- January-March 2012: Build strength, 100m race specific work, improve legs in training, maintain speed, 40km per week in the pool.
- March-June 2012: Maintain strength, mix aerobic capacities and 100m race specific work, technical stabilisation, averaging 45km per week in the pool.
- June-August 2012: Focus on London; build explosiveness, sprint specific, learn 50m technique, build speed, 30km average.
Possibly the most incredible part of his training is that he completely changed his technique six weeks out from the 2012 Olympics.
He changed his stroke from a bent elbow recovery and pull to a straight arm recovery and pull.
For Barnier the advantages of the straight arm freestyle are pretty clear.
The swimmer operates from a more stable platform (strong core!), there is less up and down motion that comes with a galloping freestyle, more power from the straight arm pull, and a high tempo, something Florent struggled with at first when he made the switch.
Gold in London
Switching over to the straight arm stroke not only gave Florent something to really focus on during the last six weeks of preparation for the Olympics, but it ended up being the catalyst for a significant drop of time in the 50m freestyle final.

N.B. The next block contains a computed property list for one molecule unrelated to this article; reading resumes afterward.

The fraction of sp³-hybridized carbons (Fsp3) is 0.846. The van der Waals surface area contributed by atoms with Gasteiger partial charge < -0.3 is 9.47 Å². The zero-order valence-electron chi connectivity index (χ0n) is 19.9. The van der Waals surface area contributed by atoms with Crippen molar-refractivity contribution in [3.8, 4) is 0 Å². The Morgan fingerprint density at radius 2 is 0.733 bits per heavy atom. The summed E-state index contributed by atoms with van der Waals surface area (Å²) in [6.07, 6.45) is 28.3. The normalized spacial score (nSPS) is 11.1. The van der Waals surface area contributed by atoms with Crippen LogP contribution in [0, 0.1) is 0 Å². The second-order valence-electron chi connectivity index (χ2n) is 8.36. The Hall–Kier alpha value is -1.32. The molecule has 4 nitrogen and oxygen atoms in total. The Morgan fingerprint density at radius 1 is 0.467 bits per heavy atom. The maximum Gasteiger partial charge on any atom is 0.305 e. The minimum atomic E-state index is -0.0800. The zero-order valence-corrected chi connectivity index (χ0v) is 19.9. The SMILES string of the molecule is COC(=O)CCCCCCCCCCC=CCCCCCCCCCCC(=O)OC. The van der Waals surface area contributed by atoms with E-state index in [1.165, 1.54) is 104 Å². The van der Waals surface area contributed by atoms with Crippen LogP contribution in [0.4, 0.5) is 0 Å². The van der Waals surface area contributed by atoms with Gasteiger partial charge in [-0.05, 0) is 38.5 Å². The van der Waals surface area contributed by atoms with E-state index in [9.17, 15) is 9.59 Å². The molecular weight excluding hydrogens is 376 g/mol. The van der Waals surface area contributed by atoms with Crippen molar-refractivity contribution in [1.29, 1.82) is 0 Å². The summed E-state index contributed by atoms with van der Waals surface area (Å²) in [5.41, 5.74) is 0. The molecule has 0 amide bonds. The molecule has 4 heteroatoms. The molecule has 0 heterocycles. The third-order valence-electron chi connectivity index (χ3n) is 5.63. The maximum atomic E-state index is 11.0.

Swimming out of lane 7 he would shock the 50m freestyle world record holder and favorite Cesar Cielo by swimming a textile-best ever, 21.34.
Barnier also shared the following little tidbits about the race:
- During the breakout Florent was the last to pop up at 14.7m after doing 7.5 dolphin kicks. He was the only one to stay under to 15-meters.
- He got to the 15m mark in 5.32 seconds.
- Florent was 9.72 seconds to the 25m point. His second 25 was completed in 11.62. (The second 25 was where the big drop came from; it was the first time he had broken 12 seconds.)
- His stroke frequency was 63, 63, 60.
- Florent took a total of 34 strokes, and his distance per stroke cycle was 2.1 meters.
In the preparation for London Barnier notes that they were doing less meters, with Manaudou swimming the race in less strokes and also faster compared to Trials, where he had gone 21.8 and doing it in 39 strokes.
“There’s not one way to do things,” Barnier notes. “One thing I’ve learned with some of my athletes is that I am not afraid to do less.”
All images credit J.C. Mouton